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Letter to CDF re: Haupt Creek THP

Additional comments* by Coast Action Group
on THP 1-00-484 SON – Haupt Creek

*Original comments are available here.

May 8, 2003

Forest Practices
California Department of Forestry
135 Ridgeway
Santa Rosa, CA 95401

COMMENTS – THP 1-00- 484SON – Haupt Creek, Wheatfield Fork, Gualala River


As per the Second Review Team / public meeting:

The THP does not recognize or address the current state of the Gualala River as being listed as Temperature Impaired on the States Impaired Water Bodies [303 (d)] list. The lower nine miles of the Gualala River has an excess of 50,000,000 cubic yards (minimum – this figure may be understated) of sediment/aggregate above natural background levels (this figure was corroborated with Tom Spittler – CGS). The lower river is in disequilibrium and can not efficiently handle its sediment load from historic and ongoing sediment source input. Thus far, mitigations in the THP do not give reasonable assurance of limiting the sediment input likely to occur from proposed operations to the point of no impact.

CDF can not legally approve THPs that do not comply with the Basin Plan:

  1. The Forest Practice Act and the Forest Practice Rules stated objective is consistency with the Porter Cologne Water Quality Control Act.
  2. Porter Cologne Water Quality Control Act, Water Code Section 13160, states the objective that consistency with the Federal Clean Water Act mandates must be met.
  3. Under Porter Cologne, the MAA, the Forest Practice Rules, THP administration must meet Basin Plan anti-degradation requirements:

    State Anti-degradation Policy (Basin Plan, Chapter 3, Water Quality Objectives):

    “Controllable water quality factors shall conform to the water quality objectives contained herein. When other factors result in the degradation of water quality beyond the levels or limits established herein as water quality objectives, then controllable factors shall not cause further degradation of water quality. Controllable water quality factors are those actions, conditions, or circumstances resulting from man’s activities that may influence the quality of waters of the State and that may reasonably be controlled.”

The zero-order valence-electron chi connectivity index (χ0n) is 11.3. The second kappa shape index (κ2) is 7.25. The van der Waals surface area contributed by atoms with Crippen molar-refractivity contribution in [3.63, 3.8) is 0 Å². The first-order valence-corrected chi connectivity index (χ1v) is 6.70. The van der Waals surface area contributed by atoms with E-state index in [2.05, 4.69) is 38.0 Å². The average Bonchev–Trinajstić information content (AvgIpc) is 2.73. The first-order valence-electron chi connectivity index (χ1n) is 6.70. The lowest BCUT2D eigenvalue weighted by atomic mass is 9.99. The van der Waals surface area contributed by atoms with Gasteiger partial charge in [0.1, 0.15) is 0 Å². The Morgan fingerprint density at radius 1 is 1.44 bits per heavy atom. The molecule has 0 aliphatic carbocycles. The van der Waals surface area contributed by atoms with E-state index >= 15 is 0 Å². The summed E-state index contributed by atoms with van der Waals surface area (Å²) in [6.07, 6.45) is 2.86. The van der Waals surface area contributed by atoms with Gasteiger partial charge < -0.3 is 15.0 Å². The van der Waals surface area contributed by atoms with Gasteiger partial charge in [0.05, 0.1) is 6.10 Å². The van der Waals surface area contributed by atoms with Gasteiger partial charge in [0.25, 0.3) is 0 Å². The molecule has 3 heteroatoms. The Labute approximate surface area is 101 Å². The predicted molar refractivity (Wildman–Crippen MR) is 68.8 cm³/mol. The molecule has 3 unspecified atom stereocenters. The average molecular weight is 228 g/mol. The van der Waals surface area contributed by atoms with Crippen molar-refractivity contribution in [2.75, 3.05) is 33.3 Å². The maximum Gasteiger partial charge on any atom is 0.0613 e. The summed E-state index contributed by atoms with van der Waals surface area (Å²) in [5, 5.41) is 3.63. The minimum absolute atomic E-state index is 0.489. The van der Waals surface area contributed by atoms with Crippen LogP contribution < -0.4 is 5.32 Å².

4. Forest Practice Rules Section 916.9 (a) (1) states:

    (a) “…….Every timber operation shall be planned and conducted to meet the following objectives where they affect a primary limiting factor: (1) Comply with the terms of a Total Maximum Daily Load (TMDL) that has been adopted to address factors that may be affected by timber operations if a TMDL has been adopted, or not result in any measurable sediment load increase to a watercourse system or lake.”

    Note: this rule [916.9 (a) (1)] states CDF responsibility to enforce Basin Plan Guidelines as well as TMDL mandates.


CDF raised question to the RPF under 919.16. The response by the RPF is inadequate, vague, and not supported by either argument or any relevant data. The RPF does not demonstrate preservation of Late Seral characteristics. The claim of 50 year regeneration of LSF is not substantiated. The RPF erroneously denies any impact to LSF.

Given the current status of the file and review the following is still true:


No analysis has been provided regarding effects of the proposed cut on stream hydrology. Dense canopy (see basal area stocking estimates) proposed for removal provides significant water contribution to stream hydrology through fog drip. How will expected canopy loss affect stream hydrology (this must be explained)? Additionally, there are effects on stream hydrology from sediment inputs. These impacts (see sediment discussion in agency documents) must be assessed and mitigated – in compliance with water quality objectives (stated above) and agency concerns stated in the file.


Given evidence in the file, supplied by all Review Team Agency, one could fairly argue that this project, as currently mitigated, poses significant degradation (impact) to the environment.

Loss of LSF needs to be addressed and mitigated. There are also unresolved issues of water quality and fishery habitat impacts not yet addressed. Mitigation of leaving 10 largest trees per 300′ in WLPZ does not fully address LSF or temperature, bank stability, or filtration issues. No harvesting should be allowed in any unstable near stream area or within the steep inner gorge of Haupt Creek. One possible solution is additional reduction of near stream and unstable area cut with retention of more LSF inventory.

Several recommendations were made by Review Team Members. When such recommendation is made to mitigate extensive and ongoing impacts they should be made part of the THP. Failure to do so is a violation of the intent of the Forest Practice Act and not compliant with CEQA. Failure to provide adequate discussion and findings, based in fact, on decision to not include a recommendation is not consistent with CEQA.



Alan Levine
Coast Action Group
Box 215
Point Arena, CA 95468

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